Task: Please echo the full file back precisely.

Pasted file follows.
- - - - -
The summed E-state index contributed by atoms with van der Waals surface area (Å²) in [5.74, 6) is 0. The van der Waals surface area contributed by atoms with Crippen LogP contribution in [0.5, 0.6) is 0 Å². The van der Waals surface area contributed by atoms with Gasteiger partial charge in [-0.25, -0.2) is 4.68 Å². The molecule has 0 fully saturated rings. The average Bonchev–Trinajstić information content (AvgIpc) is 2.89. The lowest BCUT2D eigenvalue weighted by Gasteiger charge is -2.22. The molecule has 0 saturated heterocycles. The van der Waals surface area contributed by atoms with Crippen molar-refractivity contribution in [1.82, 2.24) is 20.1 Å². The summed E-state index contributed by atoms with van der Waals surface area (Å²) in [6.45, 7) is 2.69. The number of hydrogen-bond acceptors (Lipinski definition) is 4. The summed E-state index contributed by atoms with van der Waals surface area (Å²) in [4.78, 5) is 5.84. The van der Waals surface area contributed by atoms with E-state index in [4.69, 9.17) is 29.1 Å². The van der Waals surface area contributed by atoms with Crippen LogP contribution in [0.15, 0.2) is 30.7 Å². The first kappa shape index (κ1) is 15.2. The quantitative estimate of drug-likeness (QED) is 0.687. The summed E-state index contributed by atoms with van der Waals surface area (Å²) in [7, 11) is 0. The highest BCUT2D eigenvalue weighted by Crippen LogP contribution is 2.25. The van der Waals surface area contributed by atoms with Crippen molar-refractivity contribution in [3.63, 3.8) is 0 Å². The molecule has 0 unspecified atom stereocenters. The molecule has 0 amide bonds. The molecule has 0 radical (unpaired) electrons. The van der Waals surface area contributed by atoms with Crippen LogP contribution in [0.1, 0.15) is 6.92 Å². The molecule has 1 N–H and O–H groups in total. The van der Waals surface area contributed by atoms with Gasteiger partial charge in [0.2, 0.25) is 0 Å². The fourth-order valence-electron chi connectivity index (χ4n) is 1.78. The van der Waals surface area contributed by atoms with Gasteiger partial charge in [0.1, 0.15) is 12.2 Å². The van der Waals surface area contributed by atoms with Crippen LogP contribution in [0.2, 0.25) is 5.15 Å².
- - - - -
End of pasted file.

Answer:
The summed E-state index contributed by atoms with van der Waals surface area (Å²) in [5.74, 6) is 0. The van der Waals surface area contributed by atoms with Crippen LogP contribution in [0.5, 0.6) is 0 Å². The van der Waals surface area contributed by atoms with Gasteiger partial charge in [-0.25, -0.2) is 4.68 Å². The molecule has 0 fully saturated rings. The average Bonchev–Trinajstić information content (AvgIpc) is 2.89. The lowest BCUT2D eigenvalue weighted by Gasteiger charge is -2.22. The molecule has 0 saturated heterocycles. The van der Waals surface area contributed by atoms with Crippen molar-refractivity contribution in [1.82, 2.24) is 20.1 Å². The summed E-state index contributed by atoms with van der Waals surface area (Å²) in [6.45, 7) is 2.69. The number of hydrogen-bond acceptors (Lipinski definition) is 4. The summed E-state index contributed by atoms with van der Waals surface area (Å²) in [4.78, 5) is 5.84. The van der Waals surface area contributed by atoms with E-state index in [4.69, 9.17) is 29.1 Å². The van der Waals surface area contributed by atoms with Crippen LogP contribution in [0.15, 0.2) is 30.7 Å². The first kappa shape index (κ1) is 15.2. The quantitative estimate of drug-likeness (QED) is 0.687. The summed E-state index contributed by atoms with van der Waals surface area (Å²) in [7, 11) is 0. The highest BCUT2D eigenvalue weighted by Crippen LogP contribution is 2.25. The van der Waals surface area contributed by atoms with Crippen molar-refractivity contribution in [3.63, 3.8) is 0 Å². The molecule has 0 unspecified atom stereocenters. The molecule has 0 amide bonds. The molecule has 0 radical (unpaired) electrons. The van der Waals surface area contributed by atoms with Crippen LogP contribution in [0.1, 0.15) is 6.92 Å². The molecule has 1 N–H and O–H groups in total. The van der Waals surface area contributed by atoms with Gasteiger partial charge in [0.2, 0.25) is 0 Å². The fourth-order valence-electron chi connectivity index (χ4n) is 1.78. The van der Waals surface area contributed by atoms with Gasteiger partial charge in [0.1, 0.15) is 12.2 Å². The van der Waals surface area contributed by atoms with Crippen LogP contribution in [0.2, 0.25) is 5.15 Å².